Recruiting the best talent in a competitive environment
5 years experience with audits. Tax
experience a plus. Benefits."
It's amazing how much recruiting advertising is as sparse as that, seeking accounting professionals with the same limited imagination that a storekeeper might use to hire someone to sweep the floor.
No wonder recruiting is such a problem for accounting firms and finance departments.
In these days of acute shortages of trained and experienced professional personnel, in an era of intensive competition between firms for superior personnel, it's startling to see recruiting techniques that may have worked in the depression years, but are certainly not up to the needs of today's accounting firms.
Of all the competitive points faced today by accounting firms, perhaps the most urgent is recruiting. With the explosion of work caused by new regulation, such as Sarbanes-Oxley, with the shortage of much needed skilled professionals, especially those versed in new regulations and technologies, with the competition for this kind of talent most urgently needed in smaller communities and particularly in smaller firms, with greater demands from an increasingly sophisticated clientele, new views of recruiting become a major concern.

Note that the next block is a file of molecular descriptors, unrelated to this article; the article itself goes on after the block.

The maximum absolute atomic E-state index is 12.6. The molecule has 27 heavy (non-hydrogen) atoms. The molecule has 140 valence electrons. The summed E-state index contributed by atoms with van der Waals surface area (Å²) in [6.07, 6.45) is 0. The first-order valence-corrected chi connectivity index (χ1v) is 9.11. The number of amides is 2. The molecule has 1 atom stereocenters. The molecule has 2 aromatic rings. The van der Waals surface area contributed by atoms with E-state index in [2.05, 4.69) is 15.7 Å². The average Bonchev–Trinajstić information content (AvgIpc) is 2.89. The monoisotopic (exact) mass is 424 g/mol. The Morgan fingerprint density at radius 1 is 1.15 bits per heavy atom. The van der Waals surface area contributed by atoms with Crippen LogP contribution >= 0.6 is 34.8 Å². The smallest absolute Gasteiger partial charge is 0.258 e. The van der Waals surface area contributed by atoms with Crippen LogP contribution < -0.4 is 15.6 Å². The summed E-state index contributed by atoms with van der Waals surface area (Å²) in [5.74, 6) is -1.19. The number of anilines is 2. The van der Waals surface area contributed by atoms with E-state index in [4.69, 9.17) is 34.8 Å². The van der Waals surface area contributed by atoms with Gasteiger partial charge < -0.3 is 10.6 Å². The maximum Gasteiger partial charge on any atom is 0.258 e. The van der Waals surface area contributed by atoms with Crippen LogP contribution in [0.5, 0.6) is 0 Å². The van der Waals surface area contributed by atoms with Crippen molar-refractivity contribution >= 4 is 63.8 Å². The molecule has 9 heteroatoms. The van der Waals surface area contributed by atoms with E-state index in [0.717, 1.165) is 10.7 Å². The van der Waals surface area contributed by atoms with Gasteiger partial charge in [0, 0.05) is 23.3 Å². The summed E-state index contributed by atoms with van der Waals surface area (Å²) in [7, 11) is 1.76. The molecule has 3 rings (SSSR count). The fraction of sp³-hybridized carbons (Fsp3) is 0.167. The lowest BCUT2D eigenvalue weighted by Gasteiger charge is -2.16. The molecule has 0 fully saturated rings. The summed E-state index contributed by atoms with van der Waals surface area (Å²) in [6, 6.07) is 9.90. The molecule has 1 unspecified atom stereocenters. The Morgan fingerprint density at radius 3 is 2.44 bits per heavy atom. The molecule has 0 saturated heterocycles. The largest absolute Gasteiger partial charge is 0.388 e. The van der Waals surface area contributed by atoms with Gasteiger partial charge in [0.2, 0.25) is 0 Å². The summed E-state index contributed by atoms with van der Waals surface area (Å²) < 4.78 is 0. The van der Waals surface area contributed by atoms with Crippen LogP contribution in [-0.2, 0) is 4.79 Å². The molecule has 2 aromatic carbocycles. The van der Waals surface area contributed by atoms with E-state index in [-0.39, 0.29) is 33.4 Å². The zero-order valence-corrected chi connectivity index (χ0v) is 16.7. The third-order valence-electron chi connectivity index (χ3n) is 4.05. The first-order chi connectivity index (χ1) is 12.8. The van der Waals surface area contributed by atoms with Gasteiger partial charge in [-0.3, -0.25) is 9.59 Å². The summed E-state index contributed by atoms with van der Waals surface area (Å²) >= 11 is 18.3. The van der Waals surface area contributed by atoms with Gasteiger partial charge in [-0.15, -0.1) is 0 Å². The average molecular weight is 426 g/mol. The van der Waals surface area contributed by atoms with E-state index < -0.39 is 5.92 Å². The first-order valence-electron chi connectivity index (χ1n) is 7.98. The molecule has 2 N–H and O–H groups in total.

"CPA wanted…" just won't cut it anymore.
THE ISSUE IS STRUCTURAL
The root of the difficulty in recruiting competitively may well lie not just in traditional recruiting advertising, but in the nature of the traditional accounting firm itself. In all of advertising, the best advertising and promotion won't long sell the second-rate product, nor will the poorly run accounting firm be sold by the best recruiting advertising.
The evidence that leads to this postulate is abundantly clear. Much of it may be seen from a view of a series of surveys taken recently by Bay Street Group LLC. These surveys give us a goldmine of answers, and a strong hint of how to use the information.
For example, a survey on what people like or dislike about their jobs shows that of 461 respondents (49% from public accounting and 36% from business or industry), 53% complain of work overload. Another 36% complain about pay, and 34% feel they don't get sufficient recognition for their efforts.